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13335 15 Mile Road

Sterling Heights, MI  48312-4271


Diet & Nutrition





Food can reflect cultural tradition and plays a big part in the lives of most Americans. A diet that is not balanced can lead to health concerns. Poor nutrition, lack of exercise, genetics, and environmental factors can be risk factors for obesity. Obesity increases the risk of heart disease and diabetes.

Doctors of chiropractic receive extensive training in the area of human diet and nutrition and can assist you formulating a health plan tailored to your individual needs.

Breakfast is a very important meal as your body has not received any nutrients in 6-8 hours. You should eat enough to see you through to lunch. Try not to fry your food and high levels of refined sugars should be avoided.

Lunch should typically be your largest meal as your body needs the energy to complete the day.

Vitamins B6 and C and the mineral zinc play a role in regulating the immune system. Some vitamins may help boost the immune system and fight off disease. Vitamins E, A, and C and beta carotene are antioxidants--they protect against the effects of cell-damaging molecules called oxygen free radicals. This damage to cells can lead to cancer. Because few people are eating even the minimum recommended servings of fruits and vegetables each day, many doctors recommend a daily multivitamin/mineral supplement.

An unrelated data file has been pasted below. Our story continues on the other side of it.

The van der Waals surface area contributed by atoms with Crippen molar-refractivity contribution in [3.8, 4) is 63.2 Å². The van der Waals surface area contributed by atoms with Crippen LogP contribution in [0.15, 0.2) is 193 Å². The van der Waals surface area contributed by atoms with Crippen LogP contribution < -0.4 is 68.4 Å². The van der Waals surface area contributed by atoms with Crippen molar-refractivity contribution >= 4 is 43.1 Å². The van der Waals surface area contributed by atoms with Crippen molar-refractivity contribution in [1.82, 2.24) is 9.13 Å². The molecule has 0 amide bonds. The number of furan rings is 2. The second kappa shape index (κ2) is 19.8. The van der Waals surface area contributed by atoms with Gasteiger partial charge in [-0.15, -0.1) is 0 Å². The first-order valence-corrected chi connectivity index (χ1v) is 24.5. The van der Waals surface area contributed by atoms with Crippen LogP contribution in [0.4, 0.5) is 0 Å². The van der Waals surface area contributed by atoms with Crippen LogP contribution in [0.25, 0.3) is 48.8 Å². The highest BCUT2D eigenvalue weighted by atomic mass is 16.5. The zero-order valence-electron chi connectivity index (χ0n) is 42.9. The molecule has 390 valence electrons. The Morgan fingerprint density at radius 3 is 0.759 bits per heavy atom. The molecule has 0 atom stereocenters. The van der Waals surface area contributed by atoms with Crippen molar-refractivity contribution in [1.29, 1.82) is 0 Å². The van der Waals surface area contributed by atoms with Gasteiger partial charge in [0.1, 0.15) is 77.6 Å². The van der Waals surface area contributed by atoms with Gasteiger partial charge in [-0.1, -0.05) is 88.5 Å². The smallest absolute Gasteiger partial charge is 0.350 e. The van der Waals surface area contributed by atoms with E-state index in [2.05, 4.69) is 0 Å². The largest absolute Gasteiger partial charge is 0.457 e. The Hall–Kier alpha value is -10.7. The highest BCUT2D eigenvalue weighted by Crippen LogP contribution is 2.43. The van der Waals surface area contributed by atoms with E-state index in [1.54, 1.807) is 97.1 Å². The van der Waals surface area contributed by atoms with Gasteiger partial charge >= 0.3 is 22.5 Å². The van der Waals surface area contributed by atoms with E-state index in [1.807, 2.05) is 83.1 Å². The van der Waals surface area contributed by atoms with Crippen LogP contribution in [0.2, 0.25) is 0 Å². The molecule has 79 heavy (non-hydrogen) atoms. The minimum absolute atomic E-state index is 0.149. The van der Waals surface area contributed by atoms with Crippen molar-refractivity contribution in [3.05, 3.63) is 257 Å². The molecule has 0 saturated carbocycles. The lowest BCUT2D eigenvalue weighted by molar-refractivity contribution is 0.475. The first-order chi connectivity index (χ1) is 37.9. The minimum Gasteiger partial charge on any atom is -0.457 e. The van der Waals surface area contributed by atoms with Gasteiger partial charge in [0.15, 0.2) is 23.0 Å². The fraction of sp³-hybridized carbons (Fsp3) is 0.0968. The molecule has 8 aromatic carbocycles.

Most things, if not eaten or drunk in excess, will not do us much harm. And eating a wide variety of foods ensures we get all the vitamins, minerals, protein and other ingredients we need to be healthy. Every day, eat at least:

* three to four servings of vegetables and two to three servings of fruit

* six servings of whole grain breads, pasta, rice and breakfast cereals

* two servings of low fat milk and dairy products

* one serving of lean meat, poultry, fish, eggs, nuts, lentils or beans - reducing the meat in a meal by adding beans is a good tip.

When you start out to exercise:

 1. Find a regular time that can be undisturbed for 40 minutes, and devote this time to your program.

 2. Don't exercise in the middle of the day in higher temperatures.

 3. Have a glass of water 30 minutes before you exercise.

 4. If you haven't exercised regularly (a minimum of three times per week) for the last two months it usually takes two to four weeks for your

 body to start to adjust.

 5.Take it easy for the first four weeks, and you can avoid pain, fatigue and soreness.